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Casella withdraws permit applications for Dalton landfill opposed by some residents

Berkeley Parenteau stands in front of the New Hampshire Department of Environmental Services during a rally against the development of a landfill near Forest Lake State Park.
Mara Hoplamazian/NHPR
Berkeley Parenteau stands in front of the New Hampshire Department of Environmental Services during a rally against the development of a landfill near Forest Lake State Park.

A controversial plan to build a new landfill in the North Country is halted for now, after Casella Waste Systems withdrew permit applications for the facility this week.

The proposed landfill near Forest Lake in Dalton has drawn strong opposition from local residents, who fear the landfill will harm the environment and economy in their community.

After state regulators declared the permit application incomplete, the company was given until June 1 to submit supplemental materials, withdraw their application, or have it denied by the state’s Department of Environmental Services.

Casella withdrew its permit applications for the landfill, but said it plans to re-submit its proposal at a later date, and is still interested in siting a landfill in the Dalton area.

“These are some of the most challenging issues in public policy and environmental management,” said Joe Fusco, vice president at Casella. "What kind of infrastructure are we going to build? Where is it going to be located? So these are not new challenges to us.”

The company withdrew a wetlands permit application for the same site in December.

Room for trash

Fusco said the company is proposing the landfill because more capacity for solid waste disposal is needed in New Hampshire, projecting that New Hampshire wouldn’t have enough capacity to meet the industry’s demand for space over the next two decades.

But calculating how much space the state will need for solid waste in the next 20 years isn’t that simple, said Mike Wimsatt, director of the waste management division at the Department of Environmental Services.

State regulators must determine if proposed landfills or expansions of landfills would have a public benefit, which includes projecting the need for solid waste capacity over a long period.

“That is, by definition, a moving target,” he said. “Every time we receive and process a permit application for expansion of an existing landfill, then that picture changes.”

Wimsatt said the state has adequate capacity for trash right now, adding that “we don't perceive that we have a landfill capacity crisis, if you will. That's a word that gets thrown around a lot.”

Almost half of the waste in New Hampshire’s landfills comes from outside of the state, and critics of the Casella proposal point out that the company may use the proposed Dalton site for trash generated outside of New Hampshire.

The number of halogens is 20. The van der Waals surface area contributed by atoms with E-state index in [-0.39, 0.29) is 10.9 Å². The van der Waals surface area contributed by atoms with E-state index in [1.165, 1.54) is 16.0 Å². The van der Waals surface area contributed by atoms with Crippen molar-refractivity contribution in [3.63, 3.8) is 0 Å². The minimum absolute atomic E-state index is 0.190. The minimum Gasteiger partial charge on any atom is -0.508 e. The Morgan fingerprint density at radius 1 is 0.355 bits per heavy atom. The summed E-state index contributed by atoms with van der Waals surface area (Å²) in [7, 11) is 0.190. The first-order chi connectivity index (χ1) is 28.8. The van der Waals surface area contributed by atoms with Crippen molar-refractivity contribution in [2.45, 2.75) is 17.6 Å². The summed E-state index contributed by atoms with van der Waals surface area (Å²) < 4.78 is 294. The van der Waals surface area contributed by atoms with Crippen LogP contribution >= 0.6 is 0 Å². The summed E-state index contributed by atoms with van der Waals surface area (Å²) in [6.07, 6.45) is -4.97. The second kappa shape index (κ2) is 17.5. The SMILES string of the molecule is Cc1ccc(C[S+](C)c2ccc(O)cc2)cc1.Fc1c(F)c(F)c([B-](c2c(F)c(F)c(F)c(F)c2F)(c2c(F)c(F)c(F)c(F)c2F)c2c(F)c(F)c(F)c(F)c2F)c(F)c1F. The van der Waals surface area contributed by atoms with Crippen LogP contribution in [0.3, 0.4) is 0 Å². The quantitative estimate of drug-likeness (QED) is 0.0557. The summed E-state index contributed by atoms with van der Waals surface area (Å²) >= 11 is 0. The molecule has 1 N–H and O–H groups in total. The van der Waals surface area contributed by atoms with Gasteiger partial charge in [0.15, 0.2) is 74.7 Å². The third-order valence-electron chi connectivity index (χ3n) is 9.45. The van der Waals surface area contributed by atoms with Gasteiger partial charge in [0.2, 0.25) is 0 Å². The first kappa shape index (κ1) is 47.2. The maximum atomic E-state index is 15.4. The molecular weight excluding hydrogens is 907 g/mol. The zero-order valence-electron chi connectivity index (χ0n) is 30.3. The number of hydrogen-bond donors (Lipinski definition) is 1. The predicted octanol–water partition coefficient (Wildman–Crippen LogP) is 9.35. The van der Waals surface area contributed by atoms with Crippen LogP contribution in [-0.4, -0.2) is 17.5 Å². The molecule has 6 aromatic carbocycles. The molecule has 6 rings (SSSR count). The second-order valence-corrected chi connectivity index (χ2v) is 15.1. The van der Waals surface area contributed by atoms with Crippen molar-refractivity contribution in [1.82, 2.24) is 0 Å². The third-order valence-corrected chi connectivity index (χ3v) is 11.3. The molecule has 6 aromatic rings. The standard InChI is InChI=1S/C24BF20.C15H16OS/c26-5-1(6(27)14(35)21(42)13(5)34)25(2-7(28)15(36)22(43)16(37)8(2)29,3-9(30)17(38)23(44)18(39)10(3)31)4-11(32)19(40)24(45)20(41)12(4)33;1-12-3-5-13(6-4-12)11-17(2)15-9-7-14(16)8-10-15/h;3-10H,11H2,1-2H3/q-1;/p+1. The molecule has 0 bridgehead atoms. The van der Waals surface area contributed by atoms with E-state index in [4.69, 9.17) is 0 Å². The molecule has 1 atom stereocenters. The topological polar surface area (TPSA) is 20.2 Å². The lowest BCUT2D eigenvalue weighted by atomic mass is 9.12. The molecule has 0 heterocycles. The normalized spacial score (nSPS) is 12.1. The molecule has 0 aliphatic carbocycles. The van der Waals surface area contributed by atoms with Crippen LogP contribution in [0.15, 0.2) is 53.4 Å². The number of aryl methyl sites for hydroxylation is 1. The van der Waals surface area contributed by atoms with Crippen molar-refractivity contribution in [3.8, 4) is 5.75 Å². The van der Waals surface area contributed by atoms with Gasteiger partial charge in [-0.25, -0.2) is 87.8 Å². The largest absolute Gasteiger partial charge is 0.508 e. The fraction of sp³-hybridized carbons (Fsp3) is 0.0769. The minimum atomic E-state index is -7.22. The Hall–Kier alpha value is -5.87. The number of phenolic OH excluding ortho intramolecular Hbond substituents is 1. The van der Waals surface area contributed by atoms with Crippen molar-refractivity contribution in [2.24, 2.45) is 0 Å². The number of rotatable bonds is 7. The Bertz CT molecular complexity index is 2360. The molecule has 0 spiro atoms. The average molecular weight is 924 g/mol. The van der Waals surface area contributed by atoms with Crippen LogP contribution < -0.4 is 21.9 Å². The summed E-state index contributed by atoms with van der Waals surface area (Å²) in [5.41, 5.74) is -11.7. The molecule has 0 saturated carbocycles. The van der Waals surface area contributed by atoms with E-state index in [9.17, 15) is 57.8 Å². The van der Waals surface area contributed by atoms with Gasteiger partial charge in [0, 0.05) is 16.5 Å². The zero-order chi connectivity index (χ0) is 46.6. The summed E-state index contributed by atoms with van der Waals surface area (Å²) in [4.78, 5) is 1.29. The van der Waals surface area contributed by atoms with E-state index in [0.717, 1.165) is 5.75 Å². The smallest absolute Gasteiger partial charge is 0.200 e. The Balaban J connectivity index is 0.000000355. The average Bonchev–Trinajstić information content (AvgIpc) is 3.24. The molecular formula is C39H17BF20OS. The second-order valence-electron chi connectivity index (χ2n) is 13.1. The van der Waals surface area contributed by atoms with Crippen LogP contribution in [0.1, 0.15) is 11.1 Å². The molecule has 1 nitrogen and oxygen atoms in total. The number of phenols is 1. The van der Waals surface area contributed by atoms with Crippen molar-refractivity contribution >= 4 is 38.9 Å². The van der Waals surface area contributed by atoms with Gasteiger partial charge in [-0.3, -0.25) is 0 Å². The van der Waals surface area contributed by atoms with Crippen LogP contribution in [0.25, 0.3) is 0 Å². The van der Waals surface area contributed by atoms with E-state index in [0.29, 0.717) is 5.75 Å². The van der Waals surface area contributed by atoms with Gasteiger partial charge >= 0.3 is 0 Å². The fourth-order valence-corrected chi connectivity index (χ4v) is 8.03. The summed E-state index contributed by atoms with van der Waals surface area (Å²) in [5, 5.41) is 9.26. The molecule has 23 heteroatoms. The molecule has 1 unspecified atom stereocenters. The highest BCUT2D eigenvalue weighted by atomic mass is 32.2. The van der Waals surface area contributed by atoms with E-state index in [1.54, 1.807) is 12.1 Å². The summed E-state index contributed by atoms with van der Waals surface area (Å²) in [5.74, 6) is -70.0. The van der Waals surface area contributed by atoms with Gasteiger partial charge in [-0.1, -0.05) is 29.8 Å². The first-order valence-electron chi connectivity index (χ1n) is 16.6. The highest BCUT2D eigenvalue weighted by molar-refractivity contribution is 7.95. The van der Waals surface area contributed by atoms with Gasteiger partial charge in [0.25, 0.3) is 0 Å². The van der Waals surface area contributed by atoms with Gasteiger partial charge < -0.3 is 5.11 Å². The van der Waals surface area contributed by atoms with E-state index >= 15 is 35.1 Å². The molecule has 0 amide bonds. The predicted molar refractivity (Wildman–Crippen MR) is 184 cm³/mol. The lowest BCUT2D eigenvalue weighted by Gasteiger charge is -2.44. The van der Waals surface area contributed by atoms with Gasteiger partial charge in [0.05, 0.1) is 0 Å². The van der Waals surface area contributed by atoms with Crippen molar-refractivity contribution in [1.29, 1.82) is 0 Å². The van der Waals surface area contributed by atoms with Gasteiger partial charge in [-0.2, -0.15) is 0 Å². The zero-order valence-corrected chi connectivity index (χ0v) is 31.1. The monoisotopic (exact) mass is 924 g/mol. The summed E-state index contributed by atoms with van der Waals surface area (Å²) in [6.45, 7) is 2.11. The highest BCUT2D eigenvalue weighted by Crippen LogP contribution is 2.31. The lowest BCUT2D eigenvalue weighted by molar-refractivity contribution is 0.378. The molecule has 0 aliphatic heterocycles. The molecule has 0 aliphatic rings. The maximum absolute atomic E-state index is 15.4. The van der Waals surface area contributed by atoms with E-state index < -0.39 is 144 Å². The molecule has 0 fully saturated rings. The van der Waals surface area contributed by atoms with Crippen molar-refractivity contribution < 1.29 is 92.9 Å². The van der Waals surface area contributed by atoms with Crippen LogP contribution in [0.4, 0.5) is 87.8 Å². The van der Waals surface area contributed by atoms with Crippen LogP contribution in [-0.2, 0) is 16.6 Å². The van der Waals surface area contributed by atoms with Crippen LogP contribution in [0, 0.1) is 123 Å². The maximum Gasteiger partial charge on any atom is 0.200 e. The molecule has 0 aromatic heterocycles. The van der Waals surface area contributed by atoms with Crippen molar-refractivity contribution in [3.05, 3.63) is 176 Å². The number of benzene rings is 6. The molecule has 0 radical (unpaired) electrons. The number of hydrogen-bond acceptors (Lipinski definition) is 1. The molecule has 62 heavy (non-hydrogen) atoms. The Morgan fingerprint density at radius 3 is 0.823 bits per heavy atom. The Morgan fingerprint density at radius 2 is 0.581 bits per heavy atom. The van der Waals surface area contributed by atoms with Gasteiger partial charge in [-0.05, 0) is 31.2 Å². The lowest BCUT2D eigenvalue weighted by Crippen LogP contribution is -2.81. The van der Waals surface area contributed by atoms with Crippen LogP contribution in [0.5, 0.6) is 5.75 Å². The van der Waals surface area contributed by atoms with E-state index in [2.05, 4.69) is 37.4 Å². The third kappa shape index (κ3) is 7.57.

State legislation

For Wayne Morrison, president of the North Country Alliance for Balanced Change, an advocacy group that opposes the Dalton project, Casella’s application has opened the door to a broader set of conversations about waste management, highlighting issues like the state’s out-of-date solid waste plan.

“We're not anti-landfill, we're not anti-business. What we are is… concerned about doing it the right way and that our protections, our laws, our regulations in many cases need to be updated,” he said.

Morrison’s organization has supported a legislative effortto change a rule governing how far away from a body of water a new landfill can be built.

Current rules say landfills need to be 200 feet away from bodies of water, but the new method would be based on the amount of time it takes for groundwater, which could be contaminated by leaks from the landfill, to reach a river, lake, or ocean.

That bill has moved through both the House and the Senate, and now awaits a decision from Gov. Chris Sununu. If the bill becomes law, landfills would need to be far enough away that contaminated groundwater would take more than five years to seep into a water body.

Opponents of that legislation say it’s targeted at halting Casella’s proposed project. But others, like Adam Finkel, who owns a home on Forest Lake near the proposed landfill, say it just prohibits poor planning.

“It targets hideously inappropriate, cavalier, thoughtless site locations. And they just happened to have one,” he said.

A separate bill that would prohibit regulators from issuing new solid waste permits until the state’s solid waste plan is updated has also passed through both legislative bodies.

In Dalton, residents are gearing up for a special election on June 7 to decide if the town should adopt a zoning ordinance, which some hope would give locals more say in Casella’s plan.

“Whether you're for the landfill or not for the landfill, zoning will help you either to prevent the landfill from going in or will give you more power if you want to negotiate as the host community with the applicant,” said Wayne Morrison, who lives in neighboring Whitefield, which also borders Forest Lake.

In the past, local opponents have raised concerns that zoning would infringe on property rights and have negative effects on the town’s economy. Residents adopted temporary zoning rules in 2019, and those rules have been extended through this year.

Mara Hoplamazian reports on climate change, energy, and the environment for NHPR.
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